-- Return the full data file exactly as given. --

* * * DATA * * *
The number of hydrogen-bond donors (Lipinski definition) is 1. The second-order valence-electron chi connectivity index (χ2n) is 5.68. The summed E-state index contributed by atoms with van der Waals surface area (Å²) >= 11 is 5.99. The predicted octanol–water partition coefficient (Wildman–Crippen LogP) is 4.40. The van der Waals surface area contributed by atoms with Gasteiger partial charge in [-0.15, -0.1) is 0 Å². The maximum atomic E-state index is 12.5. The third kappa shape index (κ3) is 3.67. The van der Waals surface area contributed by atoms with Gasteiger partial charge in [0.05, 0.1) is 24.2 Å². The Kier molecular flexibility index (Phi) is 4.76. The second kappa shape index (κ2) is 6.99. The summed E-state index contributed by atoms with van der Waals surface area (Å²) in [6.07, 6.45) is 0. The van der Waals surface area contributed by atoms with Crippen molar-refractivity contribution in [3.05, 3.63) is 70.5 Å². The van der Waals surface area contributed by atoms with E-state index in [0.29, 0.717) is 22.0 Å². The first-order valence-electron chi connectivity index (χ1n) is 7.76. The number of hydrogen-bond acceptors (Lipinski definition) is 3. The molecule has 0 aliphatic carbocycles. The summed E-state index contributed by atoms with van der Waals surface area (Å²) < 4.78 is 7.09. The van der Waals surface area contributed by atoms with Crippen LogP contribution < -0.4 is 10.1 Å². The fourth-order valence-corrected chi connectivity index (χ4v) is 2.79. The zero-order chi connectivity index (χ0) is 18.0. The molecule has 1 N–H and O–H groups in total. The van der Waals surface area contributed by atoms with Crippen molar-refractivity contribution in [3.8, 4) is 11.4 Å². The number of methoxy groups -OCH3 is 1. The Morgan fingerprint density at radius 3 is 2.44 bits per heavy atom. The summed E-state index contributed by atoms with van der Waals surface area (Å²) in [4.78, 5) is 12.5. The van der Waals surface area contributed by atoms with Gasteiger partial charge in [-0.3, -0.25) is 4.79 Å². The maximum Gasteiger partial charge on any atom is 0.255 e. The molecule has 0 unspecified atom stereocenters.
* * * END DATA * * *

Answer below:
The number of hydrogen-bond donors (Lipinski definition) is 1. The second-order valence-electron chi connectivity index (χ2n) is 5.68. The summed E-state index contributed by atoms with van der Waals surface area (Å²) >= 11 is 5.99. The predicted octanol–water partition coefficient (Wildman–Crippen LogP) is 4.40. The van der Waals surface area contributed by atoms with Gasteiger partial charge in [-0.15, -0.1) is 0 Å². The maximum atomic E-state index is 12.5. The third kappa shape index (κ3) is 3.67. The van der Waals surface area contributed by atoms with Gasteiger partial charge in [0.05, 0.1) is 24.2 Å². The Kier molecular flexibility index (Phi) is 4.76. The second kappa shape index (κ2) is 6.99. The summed E-state index contributed by atoms with van der Waals surface area (Å²) in [6.07, 6.45) is 0. The van der Waals surface area contributed by atoms with Crippen molar-refractivity contribution in [3.05, 3.63) is 70.5 Å². The van der Waals surface area contributed by atoms with E-state index in [0.29, 0.717) is 22.0 Å². The first-order valence-electron chi connectivity index (χ1n) is 7.76. The number of hydrogen-bond acceptors (Lipinski definition) is 3. The molecule has 0 aliphatic carbocycles. The summed E-state index contributed by atoms with van der Waals surface area (Å²) < 4.78 is 7.09. The van der Waals surface area contributed by atoms with Crippen LogP contribution < -0.4 is 10.1 Å². The fourth-order valence-corrected chi connectivity index (χ4v) is 2.79. The zero-order chi connectivity index (χ0) is 18.0. The molecule has 1 N–H and O–H groups in total. The van der Waals surface area contributed by atoms with Crippen molar-refractivity contribution in [3.8, 4) is 11.4 Å². The number of methoxy groups -OCH3 is 1. The Morgan fingerprint density at radius 3 is 2.44 bits per heavy atom. The summed E-state index contributed by atoms with van der Waals surface area (Å²) in [4.78, 5) is 12.5. The van der Waals surface area contributed by atoms with Gasteiger partial charge in [-0.3, -0.25) is 4.79 Å². The maximum Gasteiger partial charge on any atom is 0.255 e. The molecule has 0 unspecified atom stereocenters.